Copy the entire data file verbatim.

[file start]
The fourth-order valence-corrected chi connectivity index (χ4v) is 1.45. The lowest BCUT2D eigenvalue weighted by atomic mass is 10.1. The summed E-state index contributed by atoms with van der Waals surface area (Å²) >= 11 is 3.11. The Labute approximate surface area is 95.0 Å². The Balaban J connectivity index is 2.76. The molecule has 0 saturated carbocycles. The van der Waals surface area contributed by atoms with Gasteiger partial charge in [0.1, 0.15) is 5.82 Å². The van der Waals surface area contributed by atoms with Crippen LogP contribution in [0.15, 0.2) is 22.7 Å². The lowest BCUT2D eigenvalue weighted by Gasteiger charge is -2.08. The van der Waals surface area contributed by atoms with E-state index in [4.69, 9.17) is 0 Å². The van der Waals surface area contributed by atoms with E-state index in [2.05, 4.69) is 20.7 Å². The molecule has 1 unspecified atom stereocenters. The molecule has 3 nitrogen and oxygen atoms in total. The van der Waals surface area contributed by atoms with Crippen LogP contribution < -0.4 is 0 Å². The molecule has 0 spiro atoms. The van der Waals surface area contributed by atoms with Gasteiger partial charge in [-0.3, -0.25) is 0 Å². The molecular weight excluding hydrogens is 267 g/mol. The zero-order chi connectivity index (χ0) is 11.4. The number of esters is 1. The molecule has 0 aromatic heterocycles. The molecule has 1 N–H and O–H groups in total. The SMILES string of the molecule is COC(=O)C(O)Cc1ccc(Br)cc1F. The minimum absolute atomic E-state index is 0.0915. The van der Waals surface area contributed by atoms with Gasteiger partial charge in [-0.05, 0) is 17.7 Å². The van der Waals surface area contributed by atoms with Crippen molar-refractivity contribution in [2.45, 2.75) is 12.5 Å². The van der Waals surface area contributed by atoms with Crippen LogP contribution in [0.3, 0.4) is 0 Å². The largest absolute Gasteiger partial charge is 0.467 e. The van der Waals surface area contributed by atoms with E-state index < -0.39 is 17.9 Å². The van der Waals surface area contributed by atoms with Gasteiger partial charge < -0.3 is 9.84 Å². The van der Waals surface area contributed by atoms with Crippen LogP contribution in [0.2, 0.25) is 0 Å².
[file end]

The fourth-order valence-corrected chi connectivity index (χ4v) is 1.45. The lowest BCUT2D eigenvalue weighted by atomic mass is 10.1. The summed E-state index contributed by atoms with van der Waals surface area (Å²) >= 11 is 3.11. The Labute approximate surface area is 95.0 Å². The Balaban J connectivity index is 2.76. The molecule has 0 saturated carbocycles. The van der Waals surface area contributed by atoms with Gasteiger partial charge in [0.1, 0.15) is 5.82 Å². The van der Waals surface area contributed by atoms with Crippen LogP contribution in [0.15, 0.2) is 22.7 Å². The lowest BCUT2D eigenvalue weighted by Gasteiger charge is -2.08. The van der Waals surface area contributed by atoms with E-state index in [4.69, 9.17) is 0 Å². The van der Waals surface area contributed by atoms with E-state index in [2.05, 4.69) is 20.7 Å². The molecule has 1 unspecified atom stereocenters. The molecule has 3 nitrogen and oxygen atoms in total. The van der Waals surface area contributed by atoms with Crippen LogP contribution < -0.4 is 0 Å². The molecule has 0 spiro atoms. The van der Waals surface area contributed by atoms with Gasteiger partial charge in [-0.3, -0.25) is 0 Å². The molecular weight excluding hydrogens is 267 g/mol. The zero-order chi connectivity index (χ0) is 11.4. The number of esters is 1. The molecule has 0 aromatic heterocycles. The molecule has 1 N–H and O–H groups in total. The SMILES string of the molecule is COC(=O)C(O)Cc1ccc(Br)cc1F. The minimum absolute atomic E-state index is 0.0915. The van der Waals surface area contributed by atoms with Gasteiger partial charge in [-0.05, 0) is 17.7 Å². The van der Waals surface area contributed by atoms with Crippen molar-refractivity contribution in [2.45, 2.75) is 12.5 Å². The van der Waals surface area contributed by atoms with Crippen LogP contribution in [0.3, 0.4) is 0 Å². The largest absolute Gasteiger partial charge is 0.467 e. The van der Waals surface area contributed by atoms with E-state index < -0.39 is 17.9 Å². The van der Waals surface area contributed by atoms with Gasteiger partial charge < -0.3 is 9.84 Å². The van der Waals surface area contributed by atoms with Crippen LogP contribution in [0.2, 0.25) is 0 Å².